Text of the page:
Ground Elder has a long history of edible and medicinal use; indeed, it was cultivated as a food crop and medicinal herb in the Middle Ages. It was used mainly as a food that could counteract gout, one of the effects of the rich foods eaten by monks and bishops at this time.
The leaves can be eaten raw or cooked and have an unusual tangy flavour which is an acquired taste, although some people like it. Ground Elder is a vigorous and invasive perennial, growing about 60cm tall and spreading rapidly by its roots. It is difficult to eradicate because any small piece of root left in the ground will quickly regrow. Whilst it is occasionally grown as a ground cover in the wilder parts of the garden (shrubs and strong growing bulbs such as some lilies grow very well through it), it is too vigorous for most other herbaceous species. However, there is a variegated form of this species that is less invasive and sometimes grown in the ornamental garden.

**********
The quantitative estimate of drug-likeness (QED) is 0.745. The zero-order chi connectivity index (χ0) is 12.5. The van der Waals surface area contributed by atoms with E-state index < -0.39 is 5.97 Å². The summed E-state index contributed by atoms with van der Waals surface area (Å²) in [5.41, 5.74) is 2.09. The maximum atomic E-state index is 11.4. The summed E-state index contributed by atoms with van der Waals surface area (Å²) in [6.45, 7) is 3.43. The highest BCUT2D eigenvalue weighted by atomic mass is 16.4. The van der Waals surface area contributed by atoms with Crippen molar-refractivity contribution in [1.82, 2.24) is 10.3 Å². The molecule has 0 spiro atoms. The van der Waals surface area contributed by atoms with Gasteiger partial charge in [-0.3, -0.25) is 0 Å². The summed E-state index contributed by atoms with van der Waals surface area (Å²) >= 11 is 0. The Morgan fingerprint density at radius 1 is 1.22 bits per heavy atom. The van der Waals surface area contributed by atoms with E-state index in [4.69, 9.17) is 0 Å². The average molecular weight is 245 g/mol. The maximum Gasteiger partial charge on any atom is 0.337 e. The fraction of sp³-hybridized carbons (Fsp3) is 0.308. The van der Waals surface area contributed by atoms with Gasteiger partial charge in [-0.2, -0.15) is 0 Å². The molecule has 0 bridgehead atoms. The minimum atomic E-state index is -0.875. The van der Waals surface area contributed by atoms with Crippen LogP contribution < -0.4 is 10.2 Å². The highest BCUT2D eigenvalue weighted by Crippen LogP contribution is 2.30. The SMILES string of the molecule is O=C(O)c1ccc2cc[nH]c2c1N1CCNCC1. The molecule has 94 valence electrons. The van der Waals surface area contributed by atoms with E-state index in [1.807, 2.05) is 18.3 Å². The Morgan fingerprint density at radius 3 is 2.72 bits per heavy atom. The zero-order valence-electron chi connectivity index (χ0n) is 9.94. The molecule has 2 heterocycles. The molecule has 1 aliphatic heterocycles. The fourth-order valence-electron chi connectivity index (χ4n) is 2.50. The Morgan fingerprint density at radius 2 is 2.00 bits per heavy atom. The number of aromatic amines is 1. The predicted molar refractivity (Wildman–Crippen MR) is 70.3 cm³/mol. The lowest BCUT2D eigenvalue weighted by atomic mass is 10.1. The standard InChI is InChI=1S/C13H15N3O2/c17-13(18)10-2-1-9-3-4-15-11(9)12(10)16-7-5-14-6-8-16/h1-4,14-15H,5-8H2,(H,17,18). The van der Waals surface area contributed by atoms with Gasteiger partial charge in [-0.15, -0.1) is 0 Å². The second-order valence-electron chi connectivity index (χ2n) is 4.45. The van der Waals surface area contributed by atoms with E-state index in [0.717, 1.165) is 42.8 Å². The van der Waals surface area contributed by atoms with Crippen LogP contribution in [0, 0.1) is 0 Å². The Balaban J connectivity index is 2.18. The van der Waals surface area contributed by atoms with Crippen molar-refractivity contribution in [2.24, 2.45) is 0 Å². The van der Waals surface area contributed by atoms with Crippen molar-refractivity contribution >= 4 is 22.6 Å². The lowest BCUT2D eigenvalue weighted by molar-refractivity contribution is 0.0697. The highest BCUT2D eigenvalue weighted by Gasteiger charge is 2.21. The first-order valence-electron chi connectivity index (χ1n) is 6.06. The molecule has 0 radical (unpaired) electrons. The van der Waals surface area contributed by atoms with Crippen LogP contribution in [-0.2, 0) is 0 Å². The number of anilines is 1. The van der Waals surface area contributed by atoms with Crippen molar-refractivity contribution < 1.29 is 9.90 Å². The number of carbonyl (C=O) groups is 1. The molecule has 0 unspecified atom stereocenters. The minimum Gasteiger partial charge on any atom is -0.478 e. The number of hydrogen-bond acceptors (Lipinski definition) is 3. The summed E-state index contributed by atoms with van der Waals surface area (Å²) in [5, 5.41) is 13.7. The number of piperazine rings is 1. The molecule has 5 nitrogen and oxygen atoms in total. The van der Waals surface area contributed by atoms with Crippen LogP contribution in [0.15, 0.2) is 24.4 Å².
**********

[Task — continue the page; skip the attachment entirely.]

More information in the PFAF database: https://pfaf.org/user/plant.aspx?LatinName=Aegopodium+podagraria